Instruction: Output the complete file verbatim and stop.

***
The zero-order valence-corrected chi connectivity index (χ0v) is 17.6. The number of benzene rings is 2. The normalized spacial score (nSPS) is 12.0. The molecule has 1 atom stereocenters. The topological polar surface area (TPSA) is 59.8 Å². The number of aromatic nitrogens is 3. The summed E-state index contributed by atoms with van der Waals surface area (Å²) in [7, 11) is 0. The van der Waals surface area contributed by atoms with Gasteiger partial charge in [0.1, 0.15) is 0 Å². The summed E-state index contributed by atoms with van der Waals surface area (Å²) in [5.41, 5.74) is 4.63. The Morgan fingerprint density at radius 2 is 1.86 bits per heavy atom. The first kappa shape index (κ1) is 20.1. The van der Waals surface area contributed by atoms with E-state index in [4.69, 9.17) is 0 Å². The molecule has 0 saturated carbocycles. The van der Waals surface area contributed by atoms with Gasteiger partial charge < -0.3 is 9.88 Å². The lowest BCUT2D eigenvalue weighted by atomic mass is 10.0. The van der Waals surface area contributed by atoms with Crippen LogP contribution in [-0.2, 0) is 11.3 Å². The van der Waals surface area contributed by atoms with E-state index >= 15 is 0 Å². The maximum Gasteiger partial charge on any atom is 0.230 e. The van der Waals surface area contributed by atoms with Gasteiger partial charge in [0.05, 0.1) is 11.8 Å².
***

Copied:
The zero-order valence-corrected chi connectivity index (χ0v) is 17.6. The number of benzene rings is 2. The normalized spacial score (nSPS) is 12.0. The molecule has 1 atom stereocenters. The topological polar surface area (TPSA) is 59.8 Å². The number of aromatic nitrogens is 3. The summed E-state index contributed by atoms with van der Waals surface area (Å²) in [7, 11) is 0. The van der Waals surface area contributed by atoms with Gasteiger partial charge in [0.1, 0.15) is 0 Å². The summed E-state index contributed by atoms with van der Waals surface area (Å²) in [5.41, 5.74) is 4.63. The Morgan fingerprint density at radius 2 is 1.86 bits per heavy atom. The first kappa shape index (κ1) is 20.1. The van der Waals surface area contributed by atoms with E-state index in [4.69, 9.17) is 0 Å². The molecule has 0 saturated carbocycles. The van der Waals surface area contributed by atoms with Gasteiger partial charge < -0.3 is 9.88 Å². The lowest BCUT2D eigenvalue weighted by atomic mass is 10.0. The van der Waals surface area contributed by atoms with Crippen LogP contribution in [-0.2, 0) is 11.3 Å². The van der Waals surface area contributed by atoms with E-state index >= 15 is 0 Å². The maximum Gasteiger partial charge on any atom is 0.230 e. The van der Waals surface area contributed by atoms with Gasteiger partial charge in [0.05, 0.1) is 11.8 Å².